Where the Mail and the Daily Express lead on migration policy, home secretary David Blunkett and Tony Blair are sure to follow.
After weeks of mounting hysteria in the gutter press declaring that every Roma in eastern Europe will move to Britain in May, Blunkett announced ’tough‘ new measures to restrict legal migration of workers from the ten east European countries that are about to join the EU. The measures, in direct response to demands from the racist press, the Tories and the BNP, will force migrant workers to carry ID cards (which, we are told, will then be extended to all EU citizens in Britain, presumably including British nationals). All access to social housing and benefits is to be denied for at least two years. Workers will also be forced to register on work schemes and, chillingly, Blunkett tells us that people will be sent back if they cannot find work or if migrants ’put pressure on communities‘.
These measures come alongside the latest assault on asylum seekers - the last legal route for Third World migrants - and are an attempt to curb the growth of the BNP by stealing its clothes. But, like the anti-asylum measures, they will only fuel racism by giving the Daily Express and the BNP a licence to whip up scares. They will create the impression that Blunkett‘s measures are needed to prevent ’us‘ from being swamped by tides of benefit-seeking economic migrants. Studies have shown that the more politicians talk of migration as a problem, the greater the number of people who feel that immigration is a threat - the direct opposite of Blunkett‘s stated intention of calming fears. Already opinion polls show that many believe the numbers of asylum seekers to be ten times higher than they really are.
Britain is far from being alone in greeting the expanded EU with new racist measures - across the fortress ever more vicious measures to control migration are coming into force. The Dutch government, despite criticism from the UN High Commission on Refugees, has recently announced that 26,000 are to be forcibly deported to countries like Afghanistan, Somalia and Chechnya which are admitted to be unsafe. Many have lived in Holland for up to eight years.
Under the EU expansion deal, the freedom of movement granted to citizens of the richer west European countries is to be denied to citizens of the poorer new nations for up to seven years. Germany, Austria, Belgium and Finland led the way in announcing a ban on any migration of workers from the ten countries, and one by one the other governments have announced restrictions on entry or social rights.
Thus the brunt of the latest attack will be borne by the Roma of Poland, the Czech Republic, Slovakia and Romania. In all of these countries the old racism against the Roma has reignited into a new round of scapegoating with vicious attacks, economic exclusion, and in Romania the building of new ghettos, as neoliberal measures have smashed already fragile economies. Now they will be welcomed to the west with the kind of racist attacks and screaming headlines that greeted Asian migrants in the late 1960s and 1970s or Caribbean workers in the 1950s.
All the old characteristics of that racism remain but there is a new note on the curbs both on the east European Roma and on asylum seekers. Both social democratic and openly right wing governments across Europe talk with one voice, not of universal human rights or even universal restrictions on entry, but of a two-tier workforce - one in which migrants may come on a temporary basis, just so long as they are extra-cheap and useful - and can have their roots torn up and families thrown out as soon as they cease to be a source of supercheap profit.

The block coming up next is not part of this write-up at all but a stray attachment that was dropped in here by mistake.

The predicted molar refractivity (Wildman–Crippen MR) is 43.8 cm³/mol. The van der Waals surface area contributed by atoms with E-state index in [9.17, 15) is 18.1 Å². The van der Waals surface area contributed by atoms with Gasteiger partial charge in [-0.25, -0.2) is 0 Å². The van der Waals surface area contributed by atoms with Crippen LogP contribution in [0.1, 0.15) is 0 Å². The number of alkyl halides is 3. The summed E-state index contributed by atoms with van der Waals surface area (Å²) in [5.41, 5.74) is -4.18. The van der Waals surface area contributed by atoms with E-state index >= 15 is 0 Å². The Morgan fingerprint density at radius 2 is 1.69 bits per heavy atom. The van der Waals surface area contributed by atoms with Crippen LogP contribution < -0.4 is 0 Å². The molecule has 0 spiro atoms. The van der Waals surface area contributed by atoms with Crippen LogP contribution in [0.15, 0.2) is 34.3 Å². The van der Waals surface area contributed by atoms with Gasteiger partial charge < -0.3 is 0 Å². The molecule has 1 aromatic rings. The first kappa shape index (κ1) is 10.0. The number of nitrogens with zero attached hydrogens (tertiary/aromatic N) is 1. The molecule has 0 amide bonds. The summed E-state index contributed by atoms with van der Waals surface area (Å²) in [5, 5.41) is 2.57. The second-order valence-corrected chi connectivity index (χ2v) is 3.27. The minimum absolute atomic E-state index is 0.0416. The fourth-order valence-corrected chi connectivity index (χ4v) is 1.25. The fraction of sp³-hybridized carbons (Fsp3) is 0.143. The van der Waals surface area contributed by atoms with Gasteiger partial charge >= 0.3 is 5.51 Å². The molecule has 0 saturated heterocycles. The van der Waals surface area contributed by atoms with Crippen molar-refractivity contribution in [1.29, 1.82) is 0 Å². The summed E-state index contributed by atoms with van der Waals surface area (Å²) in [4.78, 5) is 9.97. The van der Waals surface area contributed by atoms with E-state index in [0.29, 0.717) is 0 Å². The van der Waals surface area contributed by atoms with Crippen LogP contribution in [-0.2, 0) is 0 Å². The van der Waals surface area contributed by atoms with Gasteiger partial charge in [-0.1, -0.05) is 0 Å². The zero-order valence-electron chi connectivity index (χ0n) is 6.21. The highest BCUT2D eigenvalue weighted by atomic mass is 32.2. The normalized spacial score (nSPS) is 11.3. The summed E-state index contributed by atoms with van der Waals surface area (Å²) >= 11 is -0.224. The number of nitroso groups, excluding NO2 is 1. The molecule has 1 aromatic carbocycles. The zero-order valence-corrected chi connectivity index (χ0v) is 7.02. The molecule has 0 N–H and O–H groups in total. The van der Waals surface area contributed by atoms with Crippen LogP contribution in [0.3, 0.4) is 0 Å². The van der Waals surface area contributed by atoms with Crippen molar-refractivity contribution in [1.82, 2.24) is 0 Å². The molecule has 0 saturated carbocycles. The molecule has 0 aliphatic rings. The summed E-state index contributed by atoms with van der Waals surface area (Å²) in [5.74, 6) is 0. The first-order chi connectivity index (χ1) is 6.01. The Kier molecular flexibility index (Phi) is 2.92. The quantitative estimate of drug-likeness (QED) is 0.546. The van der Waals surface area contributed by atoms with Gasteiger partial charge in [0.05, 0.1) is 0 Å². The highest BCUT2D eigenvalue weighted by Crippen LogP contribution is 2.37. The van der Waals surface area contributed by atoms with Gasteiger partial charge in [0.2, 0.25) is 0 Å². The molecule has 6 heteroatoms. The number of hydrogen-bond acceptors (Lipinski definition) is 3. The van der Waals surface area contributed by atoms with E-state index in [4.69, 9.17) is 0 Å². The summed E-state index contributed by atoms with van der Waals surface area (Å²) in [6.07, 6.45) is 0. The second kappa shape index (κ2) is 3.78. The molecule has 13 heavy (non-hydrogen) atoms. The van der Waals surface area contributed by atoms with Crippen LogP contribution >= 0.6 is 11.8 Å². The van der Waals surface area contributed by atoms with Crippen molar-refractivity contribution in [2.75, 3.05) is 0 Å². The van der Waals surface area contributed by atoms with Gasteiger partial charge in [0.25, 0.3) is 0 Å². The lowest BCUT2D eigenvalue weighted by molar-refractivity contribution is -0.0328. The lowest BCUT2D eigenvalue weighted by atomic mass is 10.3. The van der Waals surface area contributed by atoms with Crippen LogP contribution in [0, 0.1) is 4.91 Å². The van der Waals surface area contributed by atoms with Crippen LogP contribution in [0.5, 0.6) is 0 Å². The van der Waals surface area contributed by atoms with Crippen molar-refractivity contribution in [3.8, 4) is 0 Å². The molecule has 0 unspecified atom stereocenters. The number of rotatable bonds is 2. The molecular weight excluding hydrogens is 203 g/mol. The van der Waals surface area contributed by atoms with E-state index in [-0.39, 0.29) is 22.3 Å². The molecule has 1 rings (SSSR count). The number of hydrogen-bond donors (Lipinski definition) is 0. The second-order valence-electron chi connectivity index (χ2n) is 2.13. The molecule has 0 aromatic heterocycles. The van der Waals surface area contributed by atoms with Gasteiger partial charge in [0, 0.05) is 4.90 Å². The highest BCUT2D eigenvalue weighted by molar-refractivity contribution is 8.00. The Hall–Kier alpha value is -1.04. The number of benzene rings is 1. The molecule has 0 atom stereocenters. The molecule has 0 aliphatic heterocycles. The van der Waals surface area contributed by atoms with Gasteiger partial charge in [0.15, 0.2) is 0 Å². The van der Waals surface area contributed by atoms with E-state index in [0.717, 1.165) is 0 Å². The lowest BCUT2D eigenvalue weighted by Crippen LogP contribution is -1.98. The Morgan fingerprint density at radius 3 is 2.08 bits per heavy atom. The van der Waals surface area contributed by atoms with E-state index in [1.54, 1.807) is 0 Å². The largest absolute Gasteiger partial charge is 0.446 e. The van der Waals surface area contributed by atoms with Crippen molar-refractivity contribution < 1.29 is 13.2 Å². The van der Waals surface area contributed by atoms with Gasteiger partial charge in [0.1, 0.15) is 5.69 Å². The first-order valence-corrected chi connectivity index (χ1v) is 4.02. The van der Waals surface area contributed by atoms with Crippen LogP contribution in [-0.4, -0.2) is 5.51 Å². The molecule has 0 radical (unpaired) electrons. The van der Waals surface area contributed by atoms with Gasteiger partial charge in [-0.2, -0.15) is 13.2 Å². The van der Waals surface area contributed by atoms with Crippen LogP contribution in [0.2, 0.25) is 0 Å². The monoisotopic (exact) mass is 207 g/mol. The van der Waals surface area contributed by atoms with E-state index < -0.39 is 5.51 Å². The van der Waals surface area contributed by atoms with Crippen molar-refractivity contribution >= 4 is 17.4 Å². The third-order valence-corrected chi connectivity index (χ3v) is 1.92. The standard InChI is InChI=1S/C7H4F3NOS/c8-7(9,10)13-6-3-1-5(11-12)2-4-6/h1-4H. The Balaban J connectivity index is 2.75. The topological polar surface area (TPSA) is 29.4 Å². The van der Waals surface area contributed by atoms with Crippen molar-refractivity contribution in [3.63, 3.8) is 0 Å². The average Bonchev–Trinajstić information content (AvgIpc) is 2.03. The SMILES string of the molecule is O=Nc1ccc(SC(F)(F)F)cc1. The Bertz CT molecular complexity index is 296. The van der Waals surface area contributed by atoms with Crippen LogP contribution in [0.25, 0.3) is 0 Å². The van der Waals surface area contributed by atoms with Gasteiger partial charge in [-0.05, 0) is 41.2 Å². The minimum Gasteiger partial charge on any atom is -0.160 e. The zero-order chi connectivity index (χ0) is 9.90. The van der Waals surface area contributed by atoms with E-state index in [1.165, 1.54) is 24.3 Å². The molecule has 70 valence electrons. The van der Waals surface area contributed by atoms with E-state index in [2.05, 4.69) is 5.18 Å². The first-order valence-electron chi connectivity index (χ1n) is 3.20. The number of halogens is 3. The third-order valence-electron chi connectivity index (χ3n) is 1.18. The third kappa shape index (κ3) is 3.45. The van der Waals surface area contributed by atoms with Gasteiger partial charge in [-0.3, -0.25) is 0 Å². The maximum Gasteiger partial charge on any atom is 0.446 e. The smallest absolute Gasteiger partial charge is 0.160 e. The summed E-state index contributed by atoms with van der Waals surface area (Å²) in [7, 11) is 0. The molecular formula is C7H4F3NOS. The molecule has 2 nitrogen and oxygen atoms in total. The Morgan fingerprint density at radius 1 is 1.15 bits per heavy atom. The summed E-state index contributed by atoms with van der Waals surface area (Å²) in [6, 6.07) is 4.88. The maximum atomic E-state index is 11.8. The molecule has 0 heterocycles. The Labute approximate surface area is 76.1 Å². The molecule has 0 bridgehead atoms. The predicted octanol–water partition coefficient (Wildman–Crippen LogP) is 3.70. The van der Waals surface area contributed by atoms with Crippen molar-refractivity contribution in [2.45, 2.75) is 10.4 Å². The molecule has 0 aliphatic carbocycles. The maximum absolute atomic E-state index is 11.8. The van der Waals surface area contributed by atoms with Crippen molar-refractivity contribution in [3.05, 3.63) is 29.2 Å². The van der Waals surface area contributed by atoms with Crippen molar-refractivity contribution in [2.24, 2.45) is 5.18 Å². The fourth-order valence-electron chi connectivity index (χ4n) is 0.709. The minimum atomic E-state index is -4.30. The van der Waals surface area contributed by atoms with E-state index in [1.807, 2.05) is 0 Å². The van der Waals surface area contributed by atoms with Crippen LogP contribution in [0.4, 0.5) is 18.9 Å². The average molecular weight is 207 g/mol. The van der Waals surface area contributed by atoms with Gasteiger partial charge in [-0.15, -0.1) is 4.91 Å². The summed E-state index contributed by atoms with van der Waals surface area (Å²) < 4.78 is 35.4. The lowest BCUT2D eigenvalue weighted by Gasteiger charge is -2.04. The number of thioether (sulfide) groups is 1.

The asylum measures and the new restrictions form part of Blunkett‘s irrational attempt to balance conflicting pressures, that of the racists‘ demands for stricter immigration control to which Labour has always bowed in office and the needs of the CBI, which is demanding easier access to a cheap and flexible workforce.
According to the Economic and Social Research Council, the decline in fertility and the ageing of the population will reduce the effective labour force by 5.5 percent across the EU by 2020 - one of the reasons behind the attack on pensions and the attempt to make us work till we drop. The need, the think-tank concludes, is to create a more flexible pan-European labour force - a point Blunkett echoed in announcing the new restrictions. Britain, he tells us, is not banning all entry from the ten states, because we need to fill 550,000 jobs and the expansion gives a new pool of cheaper workers in shortage areas such as teaching, medicine, engineering, science, and social work - jobs that cannot easily be filled by the most flexible and exploited workers of all, the undocumented Third World workers, many of them registered asylum seekers.
The CBI and Blunkett are hoping the new workers will both create a downward pressure on the wage bill for all of us, by filling shortages and removing some of the unions' bargaining power, and cut the social wage. They aim to do this by creating a category of workers who do not burden the state with the cost of their education, and can be denied unemployment benefit and pensions when they are older. This is an extension of the role currently filled in the murderous twilight zone of undocumented Third World migrant labour, many of whom are asylum seekers banned from legal work.
The attacks on migrant workers are Labour's new divide and rule - an attempt to further the neoliberal agenda by attacking welfare. But it is an attack couched in the language of race - the better to confuse our class and weaken resistance. There is only one way to protect the living conditions of all workers in Europe - migrant or not: open the borders and let us live and organise together!